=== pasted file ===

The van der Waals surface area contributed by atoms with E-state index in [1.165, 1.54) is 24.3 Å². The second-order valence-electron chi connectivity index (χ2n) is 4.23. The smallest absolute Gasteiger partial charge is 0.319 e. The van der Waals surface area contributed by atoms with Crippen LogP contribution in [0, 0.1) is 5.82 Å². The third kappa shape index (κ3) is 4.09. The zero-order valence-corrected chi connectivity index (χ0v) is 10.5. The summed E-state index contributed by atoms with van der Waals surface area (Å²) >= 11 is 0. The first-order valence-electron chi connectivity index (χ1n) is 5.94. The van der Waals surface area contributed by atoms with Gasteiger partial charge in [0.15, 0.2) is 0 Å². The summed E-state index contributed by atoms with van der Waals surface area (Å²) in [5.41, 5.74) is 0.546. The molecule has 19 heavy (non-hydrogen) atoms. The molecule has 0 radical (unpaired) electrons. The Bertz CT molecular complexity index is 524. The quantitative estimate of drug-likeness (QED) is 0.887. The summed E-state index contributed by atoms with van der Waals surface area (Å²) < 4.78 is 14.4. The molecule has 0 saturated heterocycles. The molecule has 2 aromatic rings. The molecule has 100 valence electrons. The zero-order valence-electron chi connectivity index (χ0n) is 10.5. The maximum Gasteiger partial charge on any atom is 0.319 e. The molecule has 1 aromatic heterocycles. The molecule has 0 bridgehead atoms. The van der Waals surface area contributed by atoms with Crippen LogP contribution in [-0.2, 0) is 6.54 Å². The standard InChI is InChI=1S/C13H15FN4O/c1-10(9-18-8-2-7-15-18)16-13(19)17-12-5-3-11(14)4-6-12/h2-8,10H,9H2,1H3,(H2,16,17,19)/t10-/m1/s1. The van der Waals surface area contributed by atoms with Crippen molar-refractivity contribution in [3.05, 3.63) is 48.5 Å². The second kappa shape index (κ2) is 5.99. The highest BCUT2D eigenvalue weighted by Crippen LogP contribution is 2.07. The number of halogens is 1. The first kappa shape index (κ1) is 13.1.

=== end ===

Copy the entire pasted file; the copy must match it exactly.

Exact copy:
The van der Waals surface area contributed by atoms with E-state index in [1.165, 1.54) is 24.3 Å². The second-order valence-electron chi connectivity index (χ2n) is 4.23. The smallest absolute Gasteiger partial charge is 0.319 e. The van der Waals surface area contributed by atoms with Crippen LogP contribution in [0, 0.1) is 5.82 Å². The third kappa shape index (κ3) is 4.09. The zero-order valence-corrected chi connectivity index (χ0v) is 10.5. The summed E-state index contributed by atoms with van der Waals surface area (Å²) >= 11 is 0. The first-order valence-electron chi connectivity index (χ1n) is 5.94. The van der Waals surface area contributed by atoms with Gasteiger partial charge in [0.15, 0.2) is 0 Å². The summed E-state index contributed by atoms with van der Waals surface area (Å²) in [5.41, 5.74) is 0.546. The molecule has 19 heavy (non-hydrogen) atoms. The molecule has 0 radical (unpaired) electrons. The Bertz CT molecular complexity index is 524. The quantitative estimate of drug-likeness (QED) is 0.887. The summed E-state index contributed by atoms with van der Waals surface area (Å²) < 4.78 is 14.4. The molecule has 0 saturated heterocycles. The molecule has 2 aromatic rings. The molecule has 100 valence electrons. The zero-order valence-electron chi connectivity index (χ0n) is 10.5. The maximum Gasteiger partial charge on any atom is 0.319 e. The molecule has 1 aromatic heterocycles. The molecule has 0 bridgehead atoms. The van der Waals surface area contributed by atoms with Crippen LogP contribution in [-0.2, 0) is 6.54 Å². The standard InChI is InChI=1S/C13H15FN4O/c1-10(9-18-8-2-7-15-18)16-13(19)17-12-5-3-11(14)4-6-12/h2-8,10H,9H2,1H3,(H2,16,17,19)/t10-/m1/s1. The van der Waals surface area contributed by atoms with Crippen molar-refractivity contribution in [3.05, 3.63) is 48.5 Å². The second kappa shape index (κ2) is 5.99. The highest BCUT2D eigenvalue weighted by Crippen LogP contribution is 2.07. The number of halogens is 1. The first kappa shape index (κ1) is 13.1.